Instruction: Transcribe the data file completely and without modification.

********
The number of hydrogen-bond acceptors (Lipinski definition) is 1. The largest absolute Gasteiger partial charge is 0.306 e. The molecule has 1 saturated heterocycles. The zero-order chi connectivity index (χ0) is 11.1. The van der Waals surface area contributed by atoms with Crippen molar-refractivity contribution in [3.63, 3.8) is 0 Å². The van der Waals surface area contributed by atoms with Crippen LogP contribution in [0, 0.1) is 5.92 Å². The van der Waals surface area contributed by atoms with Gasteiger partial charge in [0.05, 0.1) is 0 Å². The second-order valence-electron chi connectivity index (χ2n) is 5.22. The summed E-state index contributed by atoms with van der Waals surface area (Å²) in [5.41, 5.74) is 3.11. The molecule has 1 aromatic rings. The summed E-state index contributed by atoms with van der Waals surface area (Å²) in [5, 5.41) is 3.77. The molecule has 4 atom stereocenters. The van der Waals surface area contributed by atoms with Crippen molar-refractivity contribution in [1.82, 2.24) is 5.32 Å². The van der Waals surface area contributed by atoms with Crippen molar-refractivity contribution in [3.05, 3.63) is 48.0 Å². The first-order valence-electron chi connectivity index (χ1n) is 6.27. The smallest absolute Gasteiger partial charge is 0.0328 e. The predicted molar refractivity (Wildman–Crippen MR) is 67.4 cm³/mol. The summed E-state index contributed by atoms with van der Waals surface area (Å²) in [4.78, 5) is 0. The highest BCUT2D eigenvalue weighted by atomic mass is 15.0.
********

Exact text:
The number of hydrogen-bond acceptors (Lipinski definition) is 1. The largest absolute Gasteiger partial charge is 0.306 e. The molecule has 1 saturated heterocycles. The zero-order chi connectivity index (χ0) is 11.1. The van der Waals surface area contributed by atoms with Crippen molar-refractivity contribution in [3.63, 3.8) is 0 Å². The van der Waals surface area contributed by atoms with Crippen LogP contribution in [0, 0.1) is 5.92 Å². The van der Waals surface area contributed by atoms with Gasteiger partial charge in [0.05, 0.1) is 0 Å². The second-order valence-electron chi connectivity index (χ2n) is 5.22. The summed E-state index contributed by atoms with van der Waals surface area (Å²) in [5.41, 5.74) is 3.11. The molecule has 1 aromatic rings. The summed E-state index contributed by atoms with van der Waals surface area (Å²) in [5, 5.41) is 3.77. The molecule has 4 atom stereocenters. The van der Waals surface area contributed by atoms with Crippen molar-refractivity contribution in [1.82, 2.24) is 5.32 Å². The van der Waals surface area contributed by atoms with Crippen molar-refractivity contribution in [3.05, 3.63) is 48.0 Å². The first-order valence-electron chi connectivity index (χ1n) is 6.27. The smallest absolute Gasteiger partial charge is 0.0328 e. The predicted molar refractivity (Wildman–Crippen MR) is 67.4 cm³/mol. The summed E-state index contributed by atoms with van der Waals surface area (Å²) in [4.78, 5) is 0. The highest BCUT2D eigenvalue weighted by atomic mass is 15.0.